No, it’s not because VP candidate Rep. Paul Ryan will address Medicare reforms in Florida this weekend. Nor is it because Tampa Bay is hosting the upcoming Republican National Convention.
The eyes of dog lovers everywhere will be focused on Miami-Dade County as residents there go to the polls today to decide whether or not to lift a 23-year ban on Pit Bulls and Pit Bull mixes.
In Miami-Dade County, owning American Pit Bull Terriers, American Staffordshire Terriers, Staffordshire Bull Terriers or any dog “substantially conforming” to any of the checklist of characteristics has been illegal since 1989. A dog in the county shelter that is identified as meeting these characteristics – even if there is no DNA proof of “Pit Bull” genes – is only eligible for adoption outside Miami-Dade county boundaries. If the dog is not adopted, it is euthanized, regardless of whether it has any bite history at all.
This means that any Pit Bull or Pit Bull mix that winds up in the county shelter, even the most gentle family pet, faces almost certain death. Breed and animal welfare advocates see the law as discrimination and are asking voters to overturn it.
Many dog lovers and baseball fans who live in Florida, especially Miami-Dade are already familiar with Miami Marlins pitcher Mark Buehrle and his wife Jamie whose dog, Slater quickly became the face of the movement earlier this year. After Buehrle signed with the Marlins, the family had to find a home outside of Miami-Dade in order to keep Slater.
The campaign to get out the vote to repeal the antiquated law has been a massive grassroots effort. In addition to the support from the Buehrle family, hundreds of rescue groups worldwide have been supportive. The South Florida Veterinary Medical Association supports repealing the ban, as does the Miami Herald.
We look forward to hearing some good news later today from Dahlia. Send your thoughts and support via this blog to the volunteers of the Coalition who are also working the polls today.
It was a veritable who’s who of Tampa Bay dignitaries and dog lovers at the Westshore Marriott on Saturday, February 4. More than 250 folks attended the Save 90 Conference, featuring Nathan Winograd. The New Barker, a proponent of the No Kill Movement, and one of the sponsors of the event, first featured a review of Nathan’s book, Redemption, in 2008. It was the book that started the No Kill Movement. Meeting the (in my humble opinion) rock star who is Nathan Winograd was indeed a pleasure, and an honor.
He was in town at the invitation of Linda Hamilton and Frank Hamilton, both with Animal Coalition of Tampa, a low cost spay/neuter clinic in Tampa. Pacing the floor before the conference, getting in the zone, it was clear Nathan was on a mission. You see, Hillsborough County Animal Services is searching for a new director, and the Hamiltons are hopeful that the timing of Winograd’s visit will effect the selection process to the degree that no-kill advocacy is a requisite qualification for the job.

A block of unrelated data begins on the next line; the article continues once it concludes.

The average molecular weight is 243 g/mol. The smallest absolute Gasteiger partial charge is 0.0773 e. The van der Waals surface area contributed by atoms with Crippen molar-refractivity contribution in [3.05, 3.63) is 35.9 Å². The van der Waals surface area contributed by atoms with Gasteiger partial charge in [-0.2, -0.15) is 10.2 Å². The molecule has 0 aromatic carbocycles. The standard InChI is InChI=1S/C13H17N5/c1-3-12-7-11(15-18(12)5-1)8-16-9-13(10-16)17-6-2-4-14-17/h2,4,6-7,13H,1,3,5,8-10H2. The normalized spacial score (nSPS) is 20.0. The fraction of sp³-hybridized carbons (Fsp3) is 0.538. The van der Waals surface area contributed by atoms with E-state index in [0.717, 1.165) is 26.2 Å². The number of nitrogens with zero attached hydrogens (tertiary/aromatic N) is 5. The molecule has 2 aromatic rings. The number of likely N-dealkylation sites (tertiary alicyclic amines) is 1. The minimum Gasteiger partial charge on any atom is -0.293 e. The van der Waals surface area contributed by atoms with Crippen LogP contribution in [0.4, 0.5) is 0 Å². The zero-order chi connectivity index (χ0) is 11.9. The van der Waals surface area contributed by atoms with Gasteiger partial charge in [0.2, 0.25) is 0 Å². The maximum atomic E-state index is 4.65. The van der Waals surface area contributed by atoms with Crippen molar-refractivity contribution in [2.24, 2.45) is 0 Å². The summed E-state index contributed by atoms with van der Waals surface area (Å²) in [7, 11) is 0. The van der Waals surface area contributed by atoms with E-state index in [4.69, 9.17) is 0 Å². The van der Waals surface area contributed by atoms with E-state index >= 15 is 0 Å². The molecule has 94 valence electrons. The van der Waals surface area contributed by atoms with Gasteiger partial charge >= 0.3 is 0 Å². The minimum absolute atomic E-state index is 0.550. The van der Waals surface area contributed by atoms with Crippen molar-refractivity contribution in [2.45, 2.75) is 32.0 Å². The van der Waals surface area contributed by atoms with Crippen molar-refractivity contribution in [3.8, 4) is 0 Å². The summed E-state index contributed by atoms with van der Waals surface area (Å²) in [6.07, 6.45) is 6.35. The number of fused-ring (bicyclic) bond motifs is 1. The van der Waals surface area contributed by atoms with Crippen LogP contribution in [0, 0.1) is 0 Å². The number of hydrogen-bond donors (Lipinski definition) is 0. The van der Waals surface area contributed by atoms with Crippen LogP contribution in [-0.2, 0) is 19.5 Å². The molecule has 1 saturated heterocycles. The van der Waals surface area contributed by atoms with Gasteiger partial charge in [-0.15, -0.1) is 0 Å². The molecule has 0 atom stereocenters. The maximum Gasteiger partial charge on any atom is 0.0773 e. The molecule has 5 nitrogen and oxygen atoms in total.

Animal Coalition of Tampa set the playing field: The game plan is Save 90 and their star player would be Nathan Winograd. On Saturday, February 4, it was Nathan’s job to get a solid foothold in the game, landing Save 90 on at least first base. Tough, since it’s safe to say some in the crowd were skeptical. But Nathan has seen his share of naysayers throughout his career. Indeed those past naysayers would be part of his presentation, complete with audio sound bites. Tampa Bay was ready to hear Nathan Winograd.
Linda Hamilton opened the conference with remarks that were both humorous and compelling. Then, via a taped video, Kris Weiskopf, chief of Manatee County Animal Services gave an eye-opening review of their mission and promise to be a No Kill Community by the end of 2012. Kris introduced Nathan, who held the audience’s attention for the next two-and-a-half hours. Did I say held our attention? The man not only held it, he lassoed it; reeling us in, making us laugh, cry, and then had us thinking long and hard about taking chances. Chances that will make a difference to the bottom line. The bottom line of saving money and most important, saving lives. What’s not to like about that?
After The New Barker reviewed Nathan’s book, Redemption in 2008, he contacted me and asked if I would like to send autographed copies of his book to shelter directors in Florida. I gave him the name of several shelter directors, and he made sure they knew the autographed books were sent on behalf of The New Barker. Not one shelter director acknowledged receipt of the book. Although, one director did let me know, indirectly via the shelter’s communications director that the book was not well thought of, and would not be read. Almost four years later, all but one of those directors was in the audience on Saturday, February 4 for the conference.
Why the change of heart, Cynthia Smoot of Fox-13 News asked me? My answer: The No Kill Movement is a movement whose time has come to Florida. Manatee County Animal Services made the pledge with full support from the County Commissioners. Other Florida counties are contacting Manatee County, wanting to learn how they too can become a No Kill Community. Linda Hamilton has made trips to Manatee County to meet with Kris Weiskopf and his staff. It’s a movement that can no longer be ignored, or ridiculed. The No Kill Movement has reached the masses, and the people are responding.